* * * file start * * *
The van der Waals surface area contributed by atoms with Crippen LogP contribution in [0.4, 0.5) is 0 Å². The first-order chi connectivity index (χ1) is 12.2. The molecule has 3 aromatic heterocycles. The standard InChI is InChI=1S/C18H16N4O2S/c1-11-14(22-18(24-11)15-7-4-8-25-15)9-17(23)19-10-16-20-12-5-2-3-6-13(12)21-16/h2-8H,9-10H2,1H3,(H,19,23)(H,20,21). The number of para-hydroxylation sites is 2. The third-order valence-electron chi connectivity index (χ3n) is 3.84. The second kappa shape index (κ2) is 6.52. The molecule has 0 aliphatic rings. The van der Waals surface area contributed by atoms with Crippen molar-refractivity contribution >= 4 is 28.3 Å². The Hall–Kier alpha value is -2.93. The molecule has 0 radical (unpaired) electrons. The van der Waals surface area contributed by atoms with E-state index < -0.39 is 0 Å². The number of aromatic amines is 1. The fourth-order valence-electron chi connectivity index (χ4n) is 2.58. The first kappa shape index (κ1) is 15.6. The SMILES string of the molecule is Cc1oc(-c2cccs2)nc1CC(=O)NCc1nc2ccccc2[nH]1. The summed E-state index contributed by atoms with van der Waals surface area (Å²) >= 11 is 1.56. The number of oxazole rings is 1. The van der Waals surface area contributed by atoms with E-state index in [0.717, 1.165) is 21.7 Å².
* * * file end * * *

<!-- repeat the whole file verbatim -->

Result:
The van der Waals surface area contributed by atoms with Crippen LogP contribution in [0.4, 0.5) is 0 Å². The first-order chi connectivity index (χ1) is 12.2. The molecule has 3 aromatic heterocycles. The standard InChI is InChI=1S/C18H16N4O2S/c1-11-14(22-18(24-11)15-7-4-8-25-15)9-17(23)19-10-16-20-12-5-2-3-6-13(12)21-16/h2-8H,9-10H2,1H3,(H,19,23)(H,20,21). The number of para-hydroxylation sites is 2. The third-order valence-electron chi connectivity index (χ3n) is 3.84. The second kappa shape index (κ2) is 6.52. The molecule has 0 aliphatic rings. The van der Waals surface area contributed by atoms with Crippen molar-refractivity contribution >= 4 is 28.3 Å². The Hall–Kier alpha value is -2.93. The molecule has 0 radical (unpaired) electrons. The van der Waals surface area contributed by atoms with E-state index < -0.39 is 0 Å². The number of aromatic amines is 1. The fourth-order valence-electron chi connectivity index (χ4n) is 2.58. The first kappa shape index (κ1) is 15.6. The SMILES string of the molecule is Cc1oc(-c2cccs2)nc1CC(=O)NCc1nc2ccccc2[nH]1. The summed E-state index contributed by atoms with van der Waals surface area (Å²) >= 11 is 1.56. The number of oxazole rings is 1. The van der Waals surface area contributed by atoms with E-state index in [0.717, 1.165) is 21.7 Å².